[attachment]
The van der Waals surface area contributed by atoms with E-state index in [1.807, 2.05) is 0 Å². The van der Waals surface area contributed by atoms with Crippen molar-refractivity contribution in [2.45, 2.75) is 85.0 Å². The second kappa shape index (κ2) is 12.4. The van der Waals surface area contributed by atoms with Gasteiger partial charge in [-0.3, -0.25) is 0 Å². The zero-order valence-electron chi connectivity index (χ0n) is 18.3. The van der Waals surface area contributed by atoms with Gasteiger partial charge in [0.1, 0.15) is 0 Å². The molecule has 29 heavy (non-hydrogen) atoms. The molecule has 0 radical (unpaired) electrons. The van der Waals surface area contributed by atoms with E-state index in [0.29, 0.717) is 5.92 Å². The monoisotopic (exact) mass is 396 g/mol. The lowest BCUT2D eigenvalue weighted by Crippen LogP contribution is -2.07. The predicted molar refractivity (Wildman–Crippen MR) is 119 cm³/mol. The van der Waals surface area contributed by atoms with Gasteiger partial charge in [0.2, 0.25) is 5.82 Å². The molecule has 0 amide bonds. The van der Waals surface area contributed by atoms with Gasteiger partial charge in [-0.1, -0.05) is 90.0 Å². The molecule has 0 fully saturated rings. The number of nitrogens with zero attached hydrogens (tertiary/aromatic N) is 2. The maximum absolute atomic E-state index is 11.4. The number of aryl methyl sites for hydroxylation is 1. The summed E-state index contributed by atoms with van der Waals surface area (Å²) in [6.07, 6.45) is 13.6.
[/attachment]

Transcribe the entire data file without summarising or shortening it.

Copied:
The van der Waals surface area contributed by atoms with E-state index in [1.807, 2.05) is 0 Å². The van der Waals surface area contributed by atoms with Crippen molar-refractivity contribution in [2.45, 2.75) is 85.0 Å². The second kappa shape index (κ2) is 12.4. The van der Waals surface area contributed by atoms with Gasteiger partial charge in [-0.3, -0.25) is 0 Å². The zero-order valence-electron chi connectivity index (χ0n) is 18.3. The van der Waals surface area contributed by atoms with Gasteiger partial charge in [0.1, 0.15) is 0 Å². The molecule has 29 heavy (non-hydrogen) atoms. The molecule has 0 radical (unpaired) electrons. The van der Waals surface area contributed by atoms with E-state index in [0.29, 0.717) is 5.92 Å². The monoisotopic (exact) mass is 396 g/mol. The lowest BCUT2D eigenvalue weighted by Crippen LogP contribution is -2.07. The predicted molar refractivity (Wildman–Crippen MR) is 119 cm³/mol. The van der Waals surface area contributed by atoms with Gasteiger partial charge in [0.2, 0.25) is 5.82 Å². The molecule has 0 amide bonds. The van der Waals surface area contributed by atoms with Gasteiger partial charge in [-0.1, -0.05) is 90.0 Å². The molecule has 0 fully saturated rings. The number of nitrogens with zero attached hydrogens (tertiary/aromatic N) is 2. The maximum absolute atomic E-state index is 11.4. The number of aryl methyl sites for hydroxylation is 1. The summed E-state index contributed by atoms with van der Waals surface area (Å²) in [6.07, 6.45) is 13.6.